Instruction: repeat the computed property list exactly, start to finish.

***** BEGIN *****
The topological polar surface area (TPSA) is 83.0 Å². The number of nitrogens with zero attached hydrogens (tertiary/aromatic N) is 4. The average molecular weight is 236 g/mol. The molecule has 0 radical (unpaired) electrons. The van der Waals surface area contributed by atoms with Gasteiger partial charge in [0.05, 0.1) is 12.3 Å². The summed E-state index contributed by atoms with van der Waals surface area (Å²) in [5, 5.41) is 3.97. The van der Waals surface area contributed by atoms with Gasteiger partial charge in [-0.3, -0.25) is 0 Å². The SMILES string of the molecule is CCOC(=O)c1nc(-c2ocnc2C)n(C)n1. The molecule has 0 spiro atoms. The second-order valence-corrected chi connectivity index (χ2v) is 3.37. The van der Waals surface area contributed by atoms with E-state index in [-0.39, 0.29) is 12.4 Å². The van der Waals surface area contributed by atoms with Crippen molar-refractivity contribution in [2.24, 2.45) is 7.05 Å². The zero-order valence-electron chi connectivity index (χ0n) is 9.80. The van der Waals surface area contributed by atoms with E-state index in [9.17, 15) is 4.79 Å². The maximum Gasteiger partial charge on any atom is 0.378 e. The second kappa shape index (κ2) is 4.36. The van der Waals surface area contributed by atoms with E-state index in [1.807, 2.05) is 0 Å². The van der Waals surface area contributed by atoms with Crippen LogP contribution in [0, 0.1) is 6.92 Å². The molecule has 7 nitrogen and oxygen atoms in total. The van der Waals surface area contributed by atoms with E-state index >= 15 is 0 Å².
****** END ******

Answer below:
The topological polar surface area (TPSA) is 83.0 Å². The number of nitrogens with zero attached hydrogens (tertiary/aromatic N) is 4. The average molecular weight is 236 g/mol. The molecule has 0 radical (unpaired) electrons. The van der Waals surface area contributed by atoms with Gasteiger partial charge in [0.05, 0.1) is 12.3 Å². The summed E-state index contributed by atoms with van der Waals surface area (Å²) in [5, 5.41) is 3.97. The van der Waals surface area contributed by atoms with Gasteiger partial charge in [-0.3, -0.25) is 0 Å². The SMILES string of the molecule is CCOC(=O)c1nc(-c2ocnc2C)n(C)n1. The molecule has 0 spiro atoms. The second-order valence-corrected chi connectivity index (χ2v) is 3.37. The van der Waals surface area contributed by atoms with E-state index in [-0.39, 0.29) is 12.4 Å². The van der Waals surface area contributed by atoms with Crippen molar-refractivity contribution in [2.24, 2.45) is 7.05 Å². The zero-order valence-electron chi connectivity index (χ0n) is 9.80. The van der Waals surface area contributed by atoms with E-state index in [9.17, 15) is 4.79 Å². The maximum Gasteiger partial charge on any atom is 0.378 e. The second kappa shape index (κ2) is 4.36. The van der Waals surface area contributed by atoms with E-state index in [1.807, 2.05) is 0 Å². The van der Waals surface area contributed by atoms with Crippen LogP contribution in [0, 0.1) is 6.92 Å². The molecule has 7 nitrogen and oxygen atoms in total. The van der Waals surface area contributed by atoms with E-state index >= 15 is 0 Å².